A few days ago my mom sent me a link to a version of The Beatles’ Abbey Road with the vocal tracks completely isolated. Being a lifelong Beatles enthusiast, I was excited and curious to hear what the band’s final album sounded like sans musical instruments. I put it on this morning as I was making my coffee, and allowed the three part harmonies to wash over me. It’s definitely an interesting experience to hear very familiar songs sung without the usual accompaniment of guitar and bass and keyboard. I found myself focusing on the way the harmonies built on each other, and how the different tenors of the singers’ voices blended and complemented each other. But as the final song ended, I couldn’t help thinking to myself how much better I liked the original version, instruments included.
There’s a very, very famous quote that, although commonly attributed to Aristotle, actually originated with Gestalt psychologist Kurt Koffka. I’m sure you’ve heard it many times before: “The whole is more than the sum of its parts.” This is an integral concept to Gestalt psychology, in that our perception of any whole exists as an independent entity from all of its parts perceived individually. The sum is not necessarily greater, or better, but it does exist as other than the sum of its parts. A house is more than the bricks, mortar, timber and metal that went into its construction. A year is more than all of its days added together.
This deconstructed Beatles album made me think about that quote in a way that I never had before. I thought the a capella version of Abbey Road was striking and melodic. I’m sure if I had listened to the guitar track or keyboard track individually I would have experienced something similar. And you could easily argue that Abbey Road (and many other albums) is basically nothing more than a series of vocal and instrumental tracks layered on top of each other. But anyone who has heard a truly great album knows that when everything is added together as it was designed to be heard, it becomes something more than it was before. A whole; complete and independent from the individual parts that were used in creating it. Both the sum of its parts and something more than…other than…greater than.
This is an incredibly important concept to internalize with writing. There are so many individual parts to writing–any kind of writing: journalism, short stories, genre fiction, poetry. Writing, when deconstructed to its most basic form, is comprised of a panoply of parts: tone, imagery, dialogue, rhythm, structure. And especially when revising and editing a manuscript, a writer must examine each of these in turn to make sure all the parts function independently of each other. Is the structure consistent throughout the piece? Does the dialogue sound realistic?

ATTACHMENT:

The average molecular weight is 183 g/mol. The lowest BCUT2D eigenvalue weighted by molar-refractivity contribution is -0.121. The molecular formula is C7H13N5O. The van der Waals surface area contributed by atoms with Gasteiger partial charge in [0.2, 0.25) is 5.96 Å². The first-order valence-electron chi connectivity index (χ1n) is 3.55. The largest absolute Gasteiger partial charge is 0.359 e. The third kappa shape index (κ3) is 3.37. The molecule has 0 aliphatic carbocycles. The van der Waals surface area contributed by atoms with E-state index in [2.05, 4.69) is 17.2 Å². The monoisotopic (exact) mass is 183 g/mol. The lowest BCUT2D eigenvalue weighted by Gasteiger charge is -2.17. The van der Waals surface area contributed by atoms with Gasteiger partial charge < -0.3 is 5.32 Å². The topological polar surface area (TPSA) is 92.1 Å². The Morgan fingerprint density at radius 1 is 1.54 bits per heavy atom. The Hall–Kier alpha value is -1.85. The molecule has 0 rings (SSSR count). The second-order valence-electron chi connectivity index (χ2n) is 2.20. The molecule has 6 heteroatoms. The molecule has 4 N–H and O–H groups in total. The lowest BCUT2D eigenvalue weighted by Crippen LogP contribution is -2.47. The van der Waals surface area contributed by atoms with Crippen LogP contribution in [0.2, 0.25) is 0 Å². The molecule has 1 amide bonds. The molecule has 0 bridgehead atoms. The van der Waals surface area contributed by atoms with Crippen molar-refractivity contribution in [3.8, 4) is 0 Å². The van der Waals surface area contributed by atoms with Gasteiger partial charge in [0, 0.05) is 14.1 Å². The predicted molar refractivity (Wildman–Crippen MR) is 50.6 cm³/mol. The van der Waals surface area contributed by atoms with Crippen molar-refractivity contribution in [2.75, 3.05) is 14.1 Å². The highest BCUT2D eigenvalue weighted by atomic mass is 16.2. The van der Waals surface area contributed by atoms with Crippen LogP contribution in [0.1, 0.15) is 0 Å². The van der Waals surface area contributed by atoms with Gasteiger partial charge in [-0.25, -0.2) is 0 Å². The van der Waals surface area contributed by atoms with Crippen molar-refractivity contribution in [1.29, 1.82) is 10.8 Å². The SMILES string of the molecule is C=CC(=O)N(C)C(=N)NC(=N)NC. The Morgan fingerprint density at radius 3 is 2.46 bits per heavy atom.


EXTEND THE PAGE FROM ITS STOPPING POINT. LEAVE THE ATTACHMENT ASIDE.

But at some point, a writer needs to step away from this collection of parts they have spread out before them and decide whether those parts function together as a whole that exists as something more, something independent of those parts. Does the tone work with the imagery to produce an evocative atmosphere? And is that atmosphere consistent with the plot and the structure? All the parts must function together, complementing and supporting each other, just like John, Paul, and George’s harmonious voices on Abbey Road. A book, poem, or short story, like a music album, is made up of a whole bunch of parts layered together, above, below, and twisted together. But if done well, the whole of those parts combined will be something other than and greater than the parts used to create it.
Do you think a whole is more than the sum of its parts? What are the most important parts to writing, and what do you look for in a “whole”? Leave you thoughts in the comment section below!